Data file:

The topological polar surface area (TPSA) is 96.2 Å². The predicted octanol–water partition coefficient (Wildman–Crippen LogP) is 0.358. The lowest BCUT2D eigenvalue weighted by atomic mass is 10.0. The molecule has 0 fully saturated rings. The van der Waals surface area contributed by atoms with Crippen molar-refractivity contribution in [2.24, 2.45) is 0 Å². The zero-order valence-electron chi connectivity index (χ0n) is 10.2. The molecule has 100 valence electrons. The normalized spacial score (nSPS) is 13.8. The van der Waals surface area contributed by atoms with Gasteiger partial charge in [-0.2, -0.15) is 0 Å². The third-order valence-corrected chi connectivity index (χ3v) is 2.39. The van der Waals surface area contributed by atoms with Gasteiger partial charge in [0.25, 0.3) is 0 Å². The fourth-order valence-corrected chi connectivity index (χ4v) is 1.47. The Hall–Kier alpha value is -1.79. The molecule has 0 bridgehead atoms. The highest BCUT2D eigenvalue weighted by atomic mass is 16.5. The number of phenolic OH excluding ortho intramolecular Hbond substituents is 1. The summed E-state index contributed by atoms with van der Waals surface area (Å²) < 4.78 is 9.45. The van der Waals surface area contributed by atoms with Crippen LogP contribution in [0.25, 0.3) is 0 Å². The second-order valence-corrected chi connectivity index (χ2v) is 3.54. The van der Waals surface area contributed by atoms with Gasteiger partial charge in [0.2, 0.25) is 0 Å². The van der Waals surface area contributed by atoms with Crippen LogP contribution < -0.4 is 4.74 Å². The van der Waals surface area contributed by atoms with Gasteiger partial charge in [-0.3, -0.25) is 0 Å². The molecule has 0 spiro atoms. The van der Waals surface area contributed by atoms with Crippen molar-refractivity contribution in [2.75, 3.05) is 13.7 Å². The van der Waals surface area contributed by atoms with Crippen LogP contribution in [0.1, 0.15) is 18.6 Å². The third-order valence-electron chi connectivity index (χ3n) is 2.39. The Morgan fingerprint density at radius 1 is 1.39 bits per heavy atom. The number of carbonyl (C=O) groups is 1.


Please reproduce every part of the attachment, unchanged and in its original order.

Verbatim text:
The topological polar surface area (TPSA) is 96.2 Å². The predicted octanol–water partition coefficient (Wildman–Crippen LogP) is 0.358. The lowest BCUT2D eigenvalue weighted by atomic mass is 10.0. The molecule has 0 fully saturated rings. The van der Waals surface area contributed by atoms with Crippen molar-refractivity contribution in [2.24, 2.45) is 0 Å². The zero-order valence-electron chi connectivity index (χ0n) is 10.2. The molecule has 100 valence electrons. The normalized spacial score (nSPS) is 13.8. The van der Waals surface area contributed by atoms with Gasteiger partial charge in [-0.2, -0.15) is 0 Å². The third-order valence-corrected chi connectivity index (χ3v) is 2.39. The van der Waals surface area contributed by atoms with Gasteiger partial charge in [0.25, 0.3) is 0 Å². The fourth-order valence-corrected chi connectivity index (χ4v) is 1.47. The Hall–Kier alpha value is -1.79. The molecule has 0 bridgehead atoms. The highest BCUT2D eigenvalue weighted by atomic mass is 16.5. The number of phenolic OH excluding ortho intramolecular Hbond substituents is 1. The summed E-state index contributed by atoms with van der Waals surface area (Å²) < 4.78 is 9.45. The van der Waals surface area contributed by atoms with Crippen LogP contribution in [0.25, 0.3) is 0 Å². The second-order valence-corrected chi connectivity index (χ2v) is 3.54. The van der Waals surface area contributed by atoms with Gasteiger partial charge in [0.2, 0.25) is 0 Å². The van der Waals surface area contributed by atoms with Crippen LogP contribution < -0.4 is 4.74 Å². The van der Waals surface area contributed by atoms with Gasteiger partial charge in [-0.3, -0.25) is 0 Å². The molecule has 0 spiro atoms. The van der Waals surface area contributed by atoms with Crippen molar-refractivity contribution in [2.75, 3.05) is 13.7 Å². The van der Waals surface area contributed by atoms with Crippen LogP contribution in [0.1, 0.15) is 18.6 Å². The third-order valence-electron chi connectivity index (χ3n) is 2.39. The Morgan fingerprint density at radius 1 is 1.39 bits per heavy atom. The number of carbonyl (C=O) groups is 1.